The Fed, in response to the worst financial crisis since the Great Depression, has bought more than $1.4 trillion in mortgage debt, an unusual step that has stoked fears of future inflation.
Fed officials agreed at their April 27-28 meeting that such holdings could boost inflation expectations and would eventually have to be sold, but not anytime soon.
Most participants favored deferring asset sales for some time, the minutes said.
The report reflected the U.S. central bank's thinking before a worsening of the European debt crisis, which has taken a toll on U.S. financial markets and prompted a reopening of a key emergency lending agreement with other central banks.
Its quarterly central tendency forecasts showed considerably greater optimism among policy-makers, who predicted gross domestic product growth would come in around 3.2 percent to 3.7 percent this year. In January, officials thought the U.S. economy would grow between 2.8 percent and 3.5 percent.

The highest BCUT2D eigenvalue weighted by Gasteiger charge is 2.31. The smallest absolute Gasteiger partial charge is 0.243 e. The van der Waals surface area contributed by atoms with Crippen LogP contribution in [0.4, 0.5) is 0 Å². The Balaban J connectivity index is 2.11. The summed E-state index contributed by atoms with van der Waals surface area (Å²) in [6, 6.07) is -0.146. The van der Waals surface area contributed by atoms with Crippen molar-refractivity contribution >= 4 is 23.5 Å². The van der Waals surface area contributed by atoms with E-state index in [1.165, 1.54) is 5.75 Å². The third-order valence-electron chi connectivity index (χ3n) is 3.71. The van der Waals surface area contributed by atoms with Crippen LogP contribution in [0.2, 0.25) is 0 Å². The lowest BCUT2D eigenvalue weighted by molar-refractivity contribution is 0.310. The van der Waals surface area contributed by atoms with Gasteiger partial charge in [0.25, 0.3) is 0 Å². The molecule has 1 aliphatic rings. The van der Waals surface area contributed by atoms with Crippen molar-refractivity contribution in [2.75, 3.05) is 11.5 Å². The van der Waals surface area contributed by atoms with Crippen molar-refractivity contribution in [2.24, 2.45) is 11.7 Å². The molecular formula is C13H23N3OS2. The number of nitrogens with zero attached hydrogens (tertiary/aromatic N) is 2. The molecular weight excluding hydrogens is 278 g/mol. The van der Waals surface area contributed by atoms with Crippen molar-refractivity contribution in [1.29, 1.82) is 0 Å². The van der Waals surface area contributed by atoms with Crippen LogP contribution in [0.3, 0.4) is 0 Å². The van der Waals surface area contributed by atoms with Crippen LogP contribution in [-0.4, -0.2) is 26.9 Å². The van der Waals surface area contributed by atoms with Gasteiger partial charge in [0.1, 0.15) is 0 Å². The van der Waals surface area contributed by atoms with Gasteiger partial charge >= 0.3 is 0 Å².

Despite the predictions of stronger growth, the minutes indicated the Fed does not see inflation as a near-term risk, and is unlikely to begin tightening monetary policy anytime soon, particularly with Europe on the ropes.
Europe's problem adds to the desire on their part to stay on the sidelines with short-term rates, said Paul Ballew, chief economist at Nationwide in Columbus, Ohio.
If anything, inflation was beginning to look a bit too low.
Most members projected that economic slack would continue to be quite elevated for some time, with inflation remaining below rates that would be consistent in the longer run with the Federal Reserve's dual objectives, the minutes said, referring to the central bank's mandate of maximum sustainable employment and price stability.
U.S. consumer prices outside food and energy, a measure favored by the central bank as a benchmark for policy, rose just 0.9 percent in the year to April, the smallest gain since 1966.
The Fed saw the unemployment rate, currently at 9.9 percent, falling somewhat over the course of the year but remaining at historically elevated levels for the foreseeable future.
As the financial crisis deepened, the Fed slashed official interest rates near zero and vowed to keep them there for an extended period.